ROME (Reuters) – Italy will implement a planned “web tax” in 2020, obliging big digital companies to pay a 3% levy on some Internet transactions, Economy Minister Roberto Gualtieri said on Tuesday.
FILE PHOTO: Italian Finance Minister Roberto Gualtieri looks on during his swearing-in ceremony at Quirinale Presidential Palace in Rome, Italy September 5, 2019. REUTERS/Ciro de Luca/File Photo
Italy and fellow European Union members have long complained about the way Facebook, Google and other web giants collect huge profits in their countries but pay taxes of a few million euros at most.
Digital companies shift earnings to low- or no-tax locations such as Ireland and international treaties protect them against paying tax in countries where they do not have what is termed a “permanent establishment”.
“Profits have to be taxed where they are made,” Gualtieri told a parliamentary hearing.
In Rome on Tuesday to present a production partnership with Italy’s biggest commercial broadcaster Mediaset, Netflix Chief Executive and founder Reed Hastings said the U.S. video streaming service planned to open offices in Italy and pay taxes in the country.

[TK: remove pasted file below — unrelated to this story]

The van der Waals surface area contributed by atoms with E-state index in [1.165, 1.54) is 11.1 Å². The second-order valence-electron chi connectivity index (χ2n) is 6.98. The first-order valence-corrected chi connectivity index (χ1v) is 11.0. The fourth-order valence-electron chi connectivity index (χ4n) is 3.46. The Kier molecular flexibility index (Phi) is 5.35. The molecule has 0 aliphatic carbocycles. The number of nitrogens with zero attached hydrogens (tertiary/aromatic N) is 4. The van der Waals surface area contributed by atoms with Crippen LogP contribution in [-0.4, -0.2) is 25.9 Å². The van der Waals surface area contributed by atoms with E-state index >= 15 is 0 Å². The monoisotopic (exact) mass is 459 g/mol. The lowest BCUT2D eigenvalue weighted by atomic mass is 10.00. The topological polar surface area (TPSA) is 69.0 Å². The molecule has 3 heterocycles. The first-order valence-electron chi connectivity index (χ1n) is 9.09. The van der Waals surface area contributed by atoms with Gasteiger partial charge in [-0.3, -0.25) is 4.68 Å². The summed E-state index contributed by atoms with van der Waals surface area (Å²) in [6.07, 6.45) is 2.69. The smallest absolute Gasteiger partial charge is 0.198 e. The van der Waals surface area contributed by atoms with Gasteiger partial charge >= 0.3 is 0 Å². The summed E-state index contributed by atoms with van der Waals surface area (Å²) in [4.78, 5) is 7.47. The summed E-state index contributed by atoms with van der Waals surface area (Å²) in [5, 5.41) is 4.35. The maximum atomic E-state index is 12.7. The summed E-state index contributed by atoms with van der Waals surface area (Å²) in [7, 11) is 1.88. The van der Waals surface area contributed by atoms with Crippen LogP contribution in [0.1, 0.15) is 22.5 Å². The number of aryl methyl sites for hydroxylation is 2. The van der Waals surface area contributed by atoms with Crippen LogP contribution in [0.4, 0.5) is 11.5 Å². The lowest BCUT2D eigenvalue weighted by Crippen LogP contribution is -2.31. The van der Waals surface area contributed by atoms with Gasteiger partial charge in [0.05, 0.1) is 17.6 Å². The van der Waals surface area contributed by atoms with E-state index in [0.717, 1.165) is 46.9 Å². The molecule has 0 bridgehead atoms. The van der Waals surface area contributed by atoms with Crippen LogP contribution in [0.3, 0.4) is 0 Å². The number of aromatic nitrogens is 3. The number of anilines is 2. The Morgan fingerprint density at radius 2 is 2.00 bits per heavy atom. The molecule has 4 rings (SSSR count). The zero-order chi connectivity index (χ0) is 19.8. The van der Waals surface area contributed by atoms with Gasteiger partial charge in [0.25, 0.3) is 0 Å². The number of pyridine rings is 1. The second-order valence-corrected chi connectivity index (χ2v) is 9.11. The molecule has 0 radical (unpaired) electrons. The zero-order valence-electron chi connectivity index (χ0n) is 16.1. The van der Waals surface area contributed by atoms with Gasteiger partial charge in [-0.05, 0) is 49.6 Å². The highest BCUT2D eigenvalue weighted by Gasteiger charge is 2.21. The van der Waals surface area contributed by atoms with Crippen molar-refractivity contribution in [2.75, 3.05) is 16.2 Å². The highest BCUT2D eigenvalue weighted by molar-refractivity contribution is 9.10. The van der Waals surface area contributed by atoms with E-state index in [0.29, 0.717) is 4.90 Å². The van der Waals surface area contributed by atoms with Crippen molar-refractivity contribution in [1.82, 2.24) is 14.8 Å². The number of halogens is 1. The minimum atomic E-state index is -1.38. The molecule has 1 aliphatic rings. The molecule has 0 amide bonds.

The Italian web tax will be applied to companies with annual revenues worth at least 750 million euros and digital services exceeding 5.5 million.
The measure was originally intended to come into effect in 2019 before being pushed back until the following year. It will be implemented through a government decree.
The Treasury forecast in December that the web tax would yield 600 million euros in revenues from 2020.
Gualtieri also said Italy had just asked the European Commission to present a proposal on minimum taxation for companies across Europe.
EU Economic Affairs Commissioner-designate Paolo Gentiloni, a former Italian prime minister, has said he plans to oversee EU efforts to harmonize corporate taxes across the 28-nation bloc.
He has also said the EU will introduce a tax on digital services even in the absence of a global accord on a web tax.
(This story has been refiled to add reporting credits with no changes to the text)
Reporting by Giuseppe Fonte; Editing by Mark Heinrich